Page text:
Premier League Net Passing 2012-2013

In February, Dan wrote two excellent pieces explaining the net passing statistic and how the relationship between net passing and goal difference for an individual team can shine light on the importance that team places on dominating possession (we prefer using the net passing metric over possession percentage because it is more fine grained). Net passing is simply the number of passes a team completes over the course of a game less the number their opponent completes. If team B completes more passes in a game than than team A, team A's net passing for the game is negative.

For teams whose tactics are largely centered around ball retention and patient buildup play we expect a strong positive relationship between net passing and goal difference. In other words, as net passing increases for these teams we would expect to see goal difference increase positively.

For teams who prefer to play primarily on the counter, outpossessing the opponent is unimportant. Counterattacking teams want their opponent to have possession and to commit numbers forward so they can break quickly while the opposition is out of position. Counterattacks require fewer passes than slow buildup play from the back. Therefore, for primarily counterattacking teams, we expect no discernible relationship between net passing and goal difference.

Of course, many top level sides use both counterattacking and possession styles based on factors like the style of play of the opposition and whether the game is played at a club's home stadium or an away ground. For instance, we'd expect Manchester United to boss possession in a league game against Stoke at Old Trafford and have a positive net passing value (which they did last Saturday). However, in a Champions League game against Barcelona at the Nou Camp, we'd expect them to keep a compact defensive shape, allow Barca to have the bulk of possession and then look to quickly counter and therefore have a negative net passing value. For these sides, we'd expect a weaker relationship between net passing and goal difference.

Premier League Net Passing 2012-2013
The bar chart below shows the average net passing for each of the Premier League's 20 teams after eight games (Reading and Sunderland have played only seven games). Teams are listed from left to right according to their position in the league table (Chelsea currently sit atop the table while QPR are last). Manchester City, a side with very technical players capable of short intricate passes, have the highest net passing value. They are outpassing their opponents by an average of 231 passes per game. Stoke City, a team that focuses more on physical strength and territory than possession, have the lowest net passing value. They are being outpassed by an average of 226 passes per game.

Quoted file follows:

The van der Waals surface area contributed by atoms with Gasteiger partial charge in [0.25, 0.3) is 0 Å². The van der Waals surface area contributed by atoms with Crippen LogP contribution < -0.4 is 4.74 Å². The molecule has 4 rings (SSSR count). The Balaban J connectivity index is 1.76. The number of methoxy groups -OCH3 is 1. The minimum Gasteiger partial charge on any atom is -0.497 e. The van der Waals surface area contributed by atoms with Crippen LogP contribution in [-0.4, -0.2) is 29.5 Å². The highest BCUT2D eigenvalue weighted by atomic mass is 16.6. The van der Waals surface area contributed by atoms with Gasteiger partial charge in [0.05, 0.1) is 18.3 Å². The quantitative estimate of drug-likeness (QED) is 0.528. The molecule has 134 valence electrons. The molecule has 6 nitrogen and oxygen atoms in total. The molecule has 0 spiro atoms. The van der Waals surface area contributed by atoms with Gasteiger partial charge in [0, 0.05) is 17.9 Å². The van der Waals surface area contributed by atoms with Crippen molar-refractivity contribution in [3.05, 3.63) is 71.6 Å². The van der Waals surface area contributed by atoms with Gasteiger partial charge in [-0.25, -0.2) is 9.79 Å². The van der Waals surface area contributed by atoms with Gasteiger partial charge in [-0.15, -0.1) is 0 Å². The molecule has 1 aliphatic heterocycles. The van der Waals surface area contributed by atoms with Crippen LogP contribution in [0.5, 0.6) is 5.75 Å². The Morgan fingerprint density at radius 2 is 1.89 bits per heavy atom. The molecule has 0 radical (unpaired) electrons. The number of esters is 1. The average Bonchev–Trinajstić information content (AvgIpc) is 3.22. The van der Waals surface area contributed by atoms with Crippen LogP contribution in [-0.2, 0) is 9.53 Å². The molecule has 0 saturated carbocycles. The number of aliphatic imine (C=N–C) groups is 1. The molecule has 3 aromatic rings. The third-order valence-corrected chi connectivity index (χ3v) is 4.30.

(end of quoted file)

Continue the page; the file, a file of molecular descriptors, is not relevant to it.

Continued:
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I'm also including this graph of passes completed per game for anyone interested.

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Net Passing and League Standing Relationship
While Dan looked at the relationship between net passing and points per game for individual teams, I wanted to look at the relationship between net passing and league standing for all 20 Premier League teams to determine the explanatory power of net passing on league position. If we believed that net passing was the only factor that determined whether a team won or lost a game, we'd expect the team with the highest net passing value to be in first place in the league and the team with the lowest net passing value to be in last. The bars in the net passing bar graph above would get progressively shorter as we moved right from the first place team to the last.

Clearly this is not the case. Manchester City have the highest net passing value yet they are only third in the league. QPR have a positive net passing value but are in last place. Liverpool have the fourth highest net passing value in the league but are still in the bottom half of the table while West Brom and West Ham are 6th and 7th respectively despite having substantial negative net passing values.

The graph shows what we're all well aware of- there are more factors that determine the winner of a soccer game than simply who passes the ball more. For example, in Manchester United's two defeats this season to Everton and Tottenham they outpassed their rivals by 818 passes. Arsenal completed 414 more passes than Norwich last Saturday but were beaten 1-0. Teams have to convert possession into goal scoring opportunities and then have to finish those opportunities. For a number of reasons, it often makes sense for certain teams to employ tactics that aren't focused on ball retention and allow the opposition to control the bulk of possession- it doesn't necessarily mean these teams will finish in the bottom of the league because they have a low net passing value.

The bar graph is interesting however in that it shows of the ten teams that have positive net passing values, seven of them are in the top half of the table. Of the ten with negative net passing values, seven are in the bottom half of the table. That there are more teams with positive net passing values in the top half of the league suggests there may be a relationship between net passing and league position.

To determine exactly what the explanatory power of net passing on league position is, I plotted league position versus net passing for each of the 20 Premier League teams below. Teams higher up on the y axis are in the bottom half of the league standings and teams further to the left on the x axis have higher negative net passing values. If we believe that higher net passing values improve a team's league standing, we'd expect our trend line to slope down and to the right (indicating that as net passing increases, league position gets closer to first place). Indeed, the trend line is negative. The r^2 value of 0.229 tells us that net passing explains about 23% of the variation in league standing. So although net passing clearly isn't the only factor that determines the winner of a game, it does seem to play a part in determining league position.

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The negative slope makes sense. Controlling possession and outpassing your opponent requires a team to have players that are technically gifted (good control and passing ability). Having a lot of technically gifted players also makes a team more likely to win games. Manchester United will always boss possession against a team like Stoke because their players are more technically talented and more often than not they'll beat Stoke because they have superior talent. Because of the superior talent required to play a possession game, it makes sense that top teams also generally have high net passing values.